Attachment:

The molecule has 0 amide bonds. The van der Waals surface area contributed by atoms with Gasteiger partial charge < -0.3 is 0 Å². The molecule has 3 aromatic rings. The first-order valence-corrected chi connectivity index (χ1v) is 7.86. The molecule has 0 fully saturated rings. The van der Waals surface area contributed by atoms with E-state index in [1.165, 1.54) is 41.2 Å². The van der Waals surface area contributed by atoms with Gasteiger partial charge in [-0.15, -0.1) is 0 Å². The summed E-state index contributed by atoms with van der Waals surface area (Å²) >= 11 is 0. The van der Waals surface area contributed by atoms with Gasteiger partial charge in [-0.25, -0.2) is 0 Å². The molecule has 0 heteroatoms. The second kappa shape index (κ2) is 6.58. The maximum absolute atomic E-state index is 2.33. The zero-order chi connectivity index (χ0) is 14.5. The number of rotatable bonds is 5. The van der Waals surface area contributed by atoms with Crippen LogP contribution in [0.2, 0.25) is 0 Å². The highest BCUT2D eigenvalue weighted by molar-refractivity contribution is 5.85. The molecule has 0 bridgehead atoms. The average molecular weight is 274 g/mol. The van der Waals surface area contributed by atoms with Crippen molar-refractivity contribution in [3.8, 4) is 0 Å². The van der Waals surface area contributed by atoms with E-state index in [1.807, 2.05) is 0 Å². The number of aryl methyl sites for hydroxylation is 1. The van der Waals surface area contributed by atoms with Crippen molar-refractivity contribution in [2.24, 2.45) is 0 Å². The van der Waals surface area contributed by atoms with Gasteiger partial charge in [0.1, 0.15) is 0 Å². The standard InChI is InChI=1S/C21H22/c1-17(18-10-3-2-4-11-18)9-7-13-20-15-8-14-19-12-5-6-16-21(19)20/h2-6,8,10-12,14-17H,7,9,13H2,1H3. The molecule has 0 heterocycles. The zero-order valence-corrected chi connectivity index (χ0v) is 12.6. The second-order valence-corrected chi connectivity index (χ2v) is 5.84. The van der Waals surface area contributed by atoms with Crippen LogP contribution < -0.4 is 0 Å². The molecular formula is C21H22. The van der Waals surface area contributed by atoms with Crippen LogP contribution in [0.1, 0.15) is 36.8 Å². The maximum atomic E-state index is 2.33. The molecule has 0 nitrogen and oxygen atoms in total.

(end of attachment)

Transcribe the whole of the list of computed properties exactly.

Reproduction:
The molecule has 0 amide bonds. The van der Waals surface area contributed by atoms with Gasteiger partial charge < -0.3 is 0 Å². The molecule has 3 aromatic rings. The first-order valence-corrected chi connectivity index (χ1v) is 7.86. The molecule has 0 fully saturated rings. The van der Waals surface area contributed by atoms with E-state index in [1.165, 1.54) is 41.2 Å². The van der Waals surface area contributed by atoms with Gasteiger partial charge in [-0.15, -0.1) is 0 Å². The summed E-state index contributed by atoms with van der Waals surface area (Å²) >= 11 is 0. The van der Waals surface area contributed by atoms with Gasteiger partial charge in [-0.25, -0.2) is 0 Å². The molecule has 0 heteroatoms. The second kappa shape index (κ2) is 6.58. The maximum absolute atomic E-state index is 2.33. The zero-order chi connectivity index (χ0) is 14.5. The number of rotatable bonds is 5. The van der Waals surface area contributed by atoms with Crippen LogP contribution in [0.2, 0.25) is 0 Å². The highest BCUT2D eigenvalue weighted by molar-refractivity contribution is 5.85. The molecule has 0 bridgehead atoms. The average molecular weight is 274 g/mol. The van der Waals surface area contributed by atoms with Crippen molar-refractivity contribution in [3.8, 4) is 0 Å². The van der Waals surface area contributed by atoms with E-state index in [1.807, 2.05) is 0 Å². The number of aryl methyl sites for hydroxylation is 1. The van der Waals surface area contributed by atoms with Crippen molar-refractivity contribution in [2.24, 2.45) is 0 Å². The van der Waals surface area contributed by atoms with Gasteiger partial charge in [0.1, 0.15) is 0 Å². The standard InChI is InChI=1S/C21H22/c1-17(18-10-3-2-4-11-18)9-7-13-20-15-8-14-19-12-5-6-16-21(19)20/h2-6,8,10-12,14-17H,7,9,13H2,1H3. The molecule has 0 heterocycles. The zero-order valence-corrected chi connectivity index (χ0v) is 12.6. The second-order valence-corrected chi connectivity index (χ2v) is 5.84. The van der Waals surface area contributed by atoms with Crippen LogP contribution < -0.4 is 0 Å². The molecular formula is C21H22. The van der Waals surface area contributed by atoms with Crippen LogP contribution in [0.1, 0.15) is 36.8 Å². The maximum atomic E-state index is 2.33. The molecule has 0 nitrogen and oxygen atoms in total.